The Ripple Effect Education Brings Conflict Resolution into the Classroom

Wednesday, December 14, 2016

TREE Facilitator works with grade six studentsWATERLOO ON -- “One strategy for conflict resolution is to take time and communicate with the person you're arguing with. You need to see the problem from all angles, and everyone needs to help because solving conflicts takes time.” This insightful advice came from an 11 year old student who participated in a series of tailored workshops held by The Ripple Effect Education (TREE). TREE facilitates social justice and conflict resolution programs in elementary schools within Waterloo Region. The program is an initiative of the Kindred Credit Union Centre for Peace Advancement at Conrad Grebel University College.  

This fall, seven undergraduate facilitators, studying Peace and Conflict Studies and Global Studies at the University of Waterloo and Wilfrid Laurier University respectively, orchestrated workshops in ten grade six classrooms in six elementary schools within the Waterloo Region and Waterloo Catholic District School Boards.

Designed to teach one unit of Social Studies in the Ontario Grade Six Social Studies Curriculum, the fall workshop series instructed students on the topics of Canadian identity and heritage through a social justice lens. In addition to lessons on Canadian history, workshops included many interactive games to aid in the development of conflict resolution skills.  By the end of the workshop series, students felt that TREE gave them the tools they need to solve problems. Students learned that communication is a very important skill in conflict resolution. One student explained that "miscommunication is what causes conflicts," and another student wrote that "you need to understand other people's needs, and how your own actions can affect conflict."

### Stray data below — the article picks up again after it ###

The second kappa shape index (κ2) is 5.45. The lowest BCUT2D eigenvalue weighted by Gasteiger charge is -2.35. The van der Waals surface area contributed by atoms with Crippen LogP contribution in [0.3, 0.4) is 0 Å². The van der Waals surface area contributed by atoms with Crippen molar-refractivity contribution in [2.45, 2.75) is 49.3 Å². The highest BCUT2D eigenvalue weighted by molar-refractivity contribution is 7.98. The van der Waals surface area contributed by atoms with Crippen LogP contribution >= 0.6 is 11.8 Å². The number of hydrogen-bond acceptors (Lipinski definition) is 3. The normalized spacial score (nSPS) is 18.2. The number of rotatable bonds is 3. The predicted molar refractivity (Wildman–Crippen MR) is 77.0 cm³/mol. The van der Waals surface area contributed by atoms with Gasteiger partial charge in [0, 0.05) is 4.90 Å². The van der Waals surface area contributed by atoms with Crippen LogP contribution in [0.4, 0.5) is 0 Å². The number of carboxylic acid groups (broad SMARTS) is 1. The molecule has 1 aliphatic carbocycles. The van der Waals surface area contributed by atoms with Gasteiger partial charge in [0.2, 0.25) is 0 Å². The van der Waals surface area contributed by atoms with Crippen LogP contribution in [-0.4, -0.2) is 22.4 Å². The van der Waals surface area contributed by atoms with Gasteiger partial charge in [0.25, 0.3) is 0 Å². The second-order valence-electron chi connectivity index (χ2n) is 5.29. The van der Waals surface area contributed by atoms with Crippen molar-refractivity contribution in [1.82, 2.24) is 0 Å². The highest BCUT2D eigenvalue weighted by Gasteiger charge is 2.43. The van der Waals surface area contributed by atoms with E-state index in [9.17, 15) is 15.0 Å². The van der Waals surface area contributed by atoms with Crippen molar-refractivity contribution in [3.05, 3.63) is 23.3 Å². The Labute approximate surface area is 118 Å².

TREE strives to create connection with both students and teachers. After the workshops came to an end, teachers stated that the program improved their classroom's critical thinking skills, empathy, and inclusivity. Additionally, students felt that they had built a strong relationship with their TREE facilitators, and felt that their voices were heard throughout the program. Perri Termine, a TREE facilitator, agrees. "The students were in fact my teachers. Thanks to TREE and this remarkable opportunity, I gained a heightened level of perspective regarding the power of education and was able to connect with students directly and personally. This experience has also allowed me to develop the confidence, communication and interpersonal skills to comfortably foster peace-literacy inside and outside of the classroom." 

The winter workshop series will begin in January. Educators can find more information about hosting TREE's classroom workshops online.